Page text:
“All right thank you Sergeant, you and your men are free to leave the scene and carry on with your duty or whatever it is you are going to do.”

  In most countries around the world after police officers were involved in a deadly gun battle with criminal suspects they would be put on compulsory leave for six months to a year or more or desk duty and their weapons confiscated for ballistics testing. And they would receive enforced trauma counselling. Not so in South Africa. Not so in Norwood. Officers were involved in shootouts so often that to take these officers off the street for a lengthy period after every fire fight would be to leave the streets unpatrolled and devoid of police officers. It was simply not feasible.

  Instead each officer was linked to his or her weapon/s and ammunition via DNA identification tagging, an ingenious modern technique crafted by the South African National Ballistics Unit – a special component of the South African Army. This inventive method involved all police officers having samples of their DNA taken at National Headquarters. This DNA would then be replicated and loaded onto a national database and a unique signature created for each officer’s personal DNA. These signatures were then imprinted on each officer’s personal issue weapons via pioneering nanotechnology. The officer’s ammunition, which was issued directly from National Headquarters, was then imprinted with nanites with a matching DNA signature. The key element here was that an officer’s state issue firearm would not fire without ammunition with corresponding DNA signatures of each individual officer being detected. This led to a dramatic decrease in unexplained officer shootings and greater Control of state weapons and ammunition -- which was greatly needed as in the previous five years before the “Nano-tagging” was introduced just over 10 000 state issue police firearms went missing. This figure has dramatically reduced to almost zero as an officer’s weapons become useless without the officer. And there is greater pause for thought in each and every police officer’s trigger finger.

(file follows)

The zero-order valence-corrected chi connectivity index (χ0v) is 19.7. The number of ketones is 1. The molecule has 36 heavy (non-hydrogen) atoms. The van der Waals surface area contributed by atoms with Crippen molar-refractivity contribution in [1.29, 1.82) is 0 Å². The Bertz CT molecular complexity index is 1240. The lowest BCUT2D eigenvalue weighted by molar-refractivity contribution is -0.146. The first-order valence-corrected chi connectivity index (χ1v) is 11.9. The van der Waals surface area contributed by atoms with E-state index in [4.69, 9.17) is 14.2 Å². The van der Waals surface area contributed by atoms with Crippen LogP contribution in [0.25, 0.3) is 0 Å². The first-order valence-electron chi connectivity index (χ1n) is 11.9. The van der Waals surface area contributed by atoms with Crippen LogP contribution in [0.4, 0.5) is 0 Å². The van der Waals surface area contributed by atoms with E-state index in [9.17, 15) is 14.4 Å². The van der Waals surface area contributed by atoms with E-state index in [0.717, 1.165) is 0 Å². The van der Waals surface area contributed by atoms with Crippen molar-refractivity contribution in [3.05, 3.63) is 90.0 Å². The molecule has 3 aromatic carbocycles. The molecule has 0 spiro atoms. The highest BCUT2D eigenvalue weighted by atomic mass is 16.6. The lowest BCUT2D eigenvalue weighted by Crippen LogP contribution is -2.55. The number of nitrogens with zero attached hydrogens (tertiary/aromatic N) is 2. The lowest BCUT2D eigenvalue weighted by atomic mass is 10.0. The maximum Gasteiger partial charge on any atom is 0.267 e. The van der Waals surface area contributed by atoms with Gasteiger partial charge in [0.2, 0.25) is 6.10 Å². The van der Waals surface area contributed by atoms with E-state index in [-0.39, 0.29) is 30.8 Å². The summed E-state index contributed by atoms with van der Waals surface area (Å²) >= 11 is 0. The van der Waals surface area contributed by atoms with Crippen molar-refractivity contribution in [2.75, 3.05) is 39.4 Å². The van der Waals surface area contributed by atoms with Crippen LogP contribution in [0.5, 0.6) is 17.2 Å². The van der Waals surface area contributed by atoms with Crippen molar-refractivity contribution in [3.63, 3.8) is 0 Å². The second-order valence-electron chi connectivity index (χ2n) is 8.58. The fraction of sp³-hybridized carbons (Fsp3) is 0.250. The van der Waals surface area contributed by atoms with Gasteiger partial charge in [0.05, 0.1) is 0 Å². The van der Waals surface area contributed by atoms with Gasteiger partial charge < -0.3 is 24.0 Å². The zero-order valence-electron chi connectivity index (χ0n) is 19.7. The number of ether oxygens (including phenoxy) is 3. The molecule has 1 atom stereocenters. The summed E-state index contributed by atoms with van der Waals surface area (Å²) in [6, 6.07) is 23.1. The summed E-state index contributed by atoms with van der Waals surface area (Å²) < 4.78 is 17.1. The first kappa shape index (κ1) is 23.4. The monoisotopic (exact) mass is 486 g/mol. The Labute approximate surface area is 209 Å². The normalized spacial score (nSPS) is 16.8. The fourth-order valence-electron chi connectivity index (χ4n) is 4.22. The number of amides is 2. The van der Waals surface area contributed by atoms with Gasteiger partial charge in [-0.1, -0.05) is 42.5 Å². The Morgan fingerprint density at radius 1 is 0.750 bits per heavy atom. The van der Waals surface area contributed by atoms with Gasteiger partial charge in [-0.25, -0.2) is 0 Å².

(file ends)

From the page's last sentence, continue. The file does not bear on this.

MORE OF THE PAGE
As for the obligatory trauma counselling – that too had to be rethought as a world first was occurring. The trauma counsellors themselves started to show signs of Post-Traumatic Stress Disorder or PTSD after counselling members of the SAPF.

  This had the dramatic result that the South African National Association of Police Trauma Counsellors refused to give counsel to South African police officers. This ultimately led to the highest rate of suicides by members of SAPF amongst police officers anywhere in the world and to members of the public wondering what is was that the South African National Association of Police Trauma Counsellors actually did, in spite of their impressive title.

  General Arosi walked up to Sergeant Night with Constable Shaka by his side.

  Constable Shaka spoke quietly: “Mike, the General has arranged for the Air Wing to put me in a transport plane and send me home to Natal with my brother.”

  “Okay, let’s go” replied Sergeant Night.

  “I must do this alone Mike. I must face my family and tribal leaders and explain why I let him die.”

  “But…”

  “No Mike. I must do this alone. It is the Zulu way. Besides how would I explain to my elders being accompanied by a white man on to ancestral land. I love you Mike, you know that. But this I must face alone.”

  “All right my brother. So be it.”

  With that Zulu gave Sergeant Night a massive bear hug and Sergeant Night paused, gathering his thoughts and then announced: “When you get back we will kill all of the men responsible. The Devil will know God and his messengers.”

  Constable Shaka looked at Sergeant Night and said in full agreement “That is also the Zulu way.”